Burning Man (Part One)
September 12, 2009
This year, I attended Burning Man for the first time. It’s difficult to even know how to begin writing about this event. Over the course of it, I discovered that one of the most common shared experiences of ‘Burners’ (people who attend Burning Man) is a frustration at trying to adequately describe it to people who have not attended. While I am certain that I will fail to capture it adequately as well, I do wish to make the attempt if for no other reason than to secure some parts of the memory for myself. Also, I expect my writing about it to be ambling and a bit disjoined, but since my event was also those things, at least it will be in keeping with the spirit.
Burning Man’s own website and the Wikipedia article on Burning Man are good places to start for some generic background. As I’ve only been the one time it’s hard to generalize about the event as a whole (although anyone who knows me will know that won’t stop me from doing so.)
Coming in from England to do the event, as I did, presented some even greater challenges. It is an outdoor event, literally a city in the middle of a desert (actually an alkaline flat or playa to be exact) you have to set up your own camp, which means tents at a minimum (although a great many people come in some kind of recreational vehicle.) I was lucky in that I had a native guide in the form of my little sister, who has been going for a number of years. Since, unlike myself, she is already on the continent (Minnesota to be exact), she was able to do most of the wrangling of the necessary equipment. Like me, she also flew into Reno (the closest city to the event site), but she was able to arrange the transportation of our tent, sundry equipment, and two bicycles (more on bikes later) with some of her friends who were driving down to the event (and many many thanks to them for doing so.) Other european Burners have solved this problem in similar ways, although other very dedicated burners have simply opted for the solution of renting out a year-round storage space in Reno itself.
Most of the people I encountered did not attend the event by themselves but as a part of a larger ‘camp’ of people. In some cases the camps can apply for ‘theme camp’ status. These camps are not just a place to stay during the event for the camp members, but extend some kind of extra something to the event itself, a good example of this would be Quixote’s, who set up the Man and Monkey pub on their site this year, basically running a UK-style pub and cabaret space (they’re also a lovely group of people who put up with a lot of questions from me before the event.) Being a registered theme camp gives you two great advantages for the event:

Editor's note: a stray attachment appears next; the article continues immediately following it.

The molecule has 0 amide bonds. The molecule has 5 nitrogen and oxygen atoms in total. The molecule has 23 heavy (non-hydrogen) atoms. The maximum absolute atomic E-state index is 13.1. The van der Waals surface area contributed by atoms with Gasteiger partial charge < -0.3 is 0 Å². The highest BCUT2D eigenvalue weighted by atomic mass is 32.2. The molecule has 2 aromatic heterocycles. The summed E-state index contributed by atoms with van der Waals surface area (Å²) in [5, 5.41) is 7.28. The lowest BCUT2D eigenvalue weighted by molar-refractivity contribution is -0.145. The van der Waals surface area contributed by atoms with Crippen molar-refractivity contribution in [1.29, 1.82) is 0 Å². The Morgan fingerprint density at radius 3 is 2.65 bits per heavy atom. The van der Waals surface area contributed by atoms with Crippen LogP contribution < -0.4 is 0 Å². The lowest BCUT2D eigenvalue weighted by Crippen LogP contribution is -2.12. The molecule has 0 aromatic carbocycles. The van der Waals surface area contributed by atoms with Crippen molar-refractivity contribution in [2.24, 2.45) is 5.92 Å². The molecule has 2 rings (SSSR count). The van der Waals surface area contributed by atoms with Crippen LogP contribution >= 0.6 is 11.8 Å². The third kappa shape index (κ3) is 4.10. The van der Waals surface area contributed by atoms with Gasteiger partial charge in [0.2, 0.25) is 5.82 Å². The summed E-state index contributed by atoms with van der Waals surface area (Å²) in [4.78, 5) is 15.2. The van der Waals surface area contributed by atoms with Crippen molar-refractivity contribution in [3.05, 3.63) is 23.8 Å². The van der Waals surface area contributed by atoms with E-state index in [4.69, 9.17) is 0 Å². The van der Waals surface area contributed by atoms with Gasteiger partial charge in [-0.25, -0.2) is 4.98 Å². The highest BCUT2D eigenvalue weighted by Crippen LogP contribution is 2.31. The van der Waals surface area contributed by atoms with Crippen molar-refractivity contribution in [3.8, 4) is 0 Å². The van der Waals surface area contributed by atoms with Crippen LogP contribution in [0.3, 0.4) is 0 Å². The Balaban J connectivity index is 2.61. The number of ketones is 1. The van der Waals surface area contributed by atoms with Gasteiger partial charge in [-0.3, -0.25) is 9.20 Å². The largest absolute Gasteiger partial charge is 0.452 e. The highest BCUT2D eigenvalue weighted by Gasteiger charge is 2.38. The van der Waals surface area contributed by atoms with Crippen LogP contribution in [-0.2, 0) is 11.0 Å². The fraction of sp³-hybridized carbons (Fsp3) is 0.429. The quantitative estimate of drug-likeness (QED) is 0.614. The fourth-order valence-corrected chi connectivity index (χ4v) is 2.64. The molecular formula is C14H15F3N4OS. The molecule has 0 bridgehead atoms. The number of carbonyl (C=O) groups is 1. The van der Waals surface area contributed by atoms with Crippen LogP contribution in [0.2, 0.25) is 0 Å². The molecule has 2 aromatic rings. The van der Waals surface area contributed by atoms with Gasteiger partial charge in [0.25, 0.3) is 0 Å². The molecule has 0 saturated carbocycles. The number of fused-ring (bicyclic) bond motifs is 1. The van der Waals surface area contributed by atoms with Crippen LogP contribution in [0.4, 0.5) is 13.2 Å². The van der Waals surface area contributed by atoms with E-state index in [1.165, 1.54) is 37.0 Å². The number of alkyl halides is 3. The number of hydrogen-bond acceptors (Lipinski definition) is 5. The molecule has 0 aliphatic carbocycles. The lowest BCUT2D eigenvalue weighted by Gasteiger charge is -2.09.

One, it lets you have a set space for where you’re going to be. This means that you can create all kinds of sinage and announcements before the event itself. These set spaces are also closer towards the center of the city which means less walking for everyone.
Two, it lets you get in early to the event, so you can be set up before it offically starts.
Both of these factors are very important. The group that I was with was not a registered theme camp, and therefore had neither a pre-established space, nor the luck of getting in early. The net effect of this was that we were placed more than a bit out in the stix of the event. But I’ll write more about that later.
Also, I would say the the majority of the non-theme camps still made (in some cases amazing) efforts to contribute to the greater event as well. The group that I was with (dubbed the ‘shady stragglers’, as it was comprised of a lot of people who were part of a previous year’s theme camp called ‘shady rest’) had the tremendious fortune of camping close to two other camps: ‘The Oasis’ was literally a bar, and was open pretty much all the time. So we always had the option of walking across the street and hanging out with loads of people and boozing it up mightliy in the company of other Burners. Kitty-corner from our location was another camp that served tea and coffee every morning from 8-11am and provided a social space where we could meet many other people in our area. Despite neither of these camps being official ‘Theme Camps’ they were, by far, the camps that did the most to create the sense of community and the opportunity to meet my fellow burners, that is a core part of my Burning Man experience, and both of them deserve immense gratitude for their generosity.
More to come…